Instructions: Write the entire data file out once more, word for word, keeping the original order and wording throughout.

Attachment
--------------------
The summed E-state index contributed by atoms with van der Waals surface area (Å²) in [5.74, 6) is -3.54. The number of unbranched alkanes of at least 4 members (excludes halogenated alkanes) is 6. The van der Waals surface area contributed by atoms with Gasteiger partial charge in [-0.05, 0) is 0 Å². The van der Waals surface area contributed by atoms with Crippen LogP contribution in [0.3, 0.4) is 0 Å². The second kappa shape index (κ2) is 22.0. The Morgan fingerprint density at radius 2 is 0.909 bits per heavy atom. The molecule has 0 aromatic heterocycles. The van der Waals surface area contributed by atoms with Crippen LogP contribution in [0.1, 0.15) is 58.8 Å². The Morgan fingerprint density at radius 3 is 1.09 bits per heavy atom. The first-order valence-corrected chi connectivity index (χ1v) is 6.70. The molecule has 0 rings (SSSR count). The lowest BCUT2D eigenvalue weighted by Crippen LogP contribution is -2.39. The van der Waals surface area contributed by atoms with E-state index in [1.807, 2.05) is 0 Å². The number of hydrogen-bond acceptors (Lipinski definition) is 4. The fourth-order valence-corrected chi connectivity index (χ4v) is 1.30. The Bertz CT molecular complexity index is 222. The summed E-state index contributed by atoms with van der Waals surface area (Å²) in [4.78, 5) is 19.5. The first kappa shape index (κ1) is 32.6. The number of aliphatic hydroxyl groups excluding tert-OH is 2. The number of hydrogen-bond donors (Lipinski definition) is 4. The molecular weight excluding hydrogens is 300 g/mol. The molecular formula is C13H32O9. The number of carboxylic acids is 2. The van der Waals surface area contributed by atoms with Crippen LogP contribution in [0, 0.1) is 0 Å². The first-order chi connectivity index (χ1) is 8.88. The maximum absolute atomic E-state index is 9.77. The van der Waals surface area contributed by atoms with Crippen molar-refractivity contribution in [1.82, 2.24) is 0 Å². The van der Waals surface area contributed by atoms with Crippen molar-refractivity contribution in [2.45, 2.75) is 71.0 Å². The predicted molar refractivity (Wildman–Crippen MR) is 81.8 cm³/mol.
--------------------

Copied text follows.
The summed E-state index contributed by atoms with van der Waals surface area (Å²) in [5.74, 6) is -3.54. The number of unbranched alkanes of at least 4 members (excludes halogenated alkanes) is 6. The van der Waals surface area contributed by atoms with Gasteiger partial charge in [-0.05, 0) is 0 Å². The van der Waals surface area contributed by atoms with Crippen LogP contribution in [0.3, 0.4) is 0 Å². The second kappa shape index (κ2) is 22.0. The Morgan fingerprint density at radius 2 is 0.909 bits per heavy atom. The molecule has 0 aromatic heterocycles. The van der Waals surface area contributed by atoms with Crippen LogP contribution in [0.1, 0.15) is 58.8 Å². The Morgan fingerprint density at radius 3 is 1.09 bits per heavy atom. The first-order valence-corrected chi connectivity index (χ1v) is 6.70. The molecule has 0 rings (SSSR count). The lowest BCUT2D eigenvalue weighted by Crippen LogP contribution is -2.39. The van der Waals surface area contributed by atoms with E-state index in [1.807, 2.05) is 0 Å². The number of hydrogen-bond acceptors (Lipinski definition) is 4. The fourth-order valence-corrected chi connectivity index (χ4v) is 1.30. The Bertz CT molecular complexity index is 222. The summed E-state index contributed by atoms with van der Waals surface area (Å²) in [4.78, 5) is 19.5. The first kappa shape index (κ1) is 32.6. The number of aliphatic hydroxyl groups excluding tert-OH is 2. The number of hydrogen-bond donors (Lipinski definition) is 4. The molecular weight excluding hydrogens is 300 g/mol. The molecular formula is C13H32O9. The number of carboxylic acids is 2. The van der Waals surface area contributed by atoms with Crippen LogP contribution in [0, 0.1) is 0 Å². The first-order chi connectivity index (χ1) is 8.88. The maximum absolute atomic E-state index is 9.77. The van der Waals surface area contributed by atoms with Crippen molar-refractivity contribution in [1.82, 2.24) is 0 Å². The van der Waals surface area contributed by atoms with Crippen molar-refractivity contribution in [2.45, 2.75) is 71.0 Å². The predicted molar refractivity (Wildman–Crippen MR) is 81.8 cm³/mol.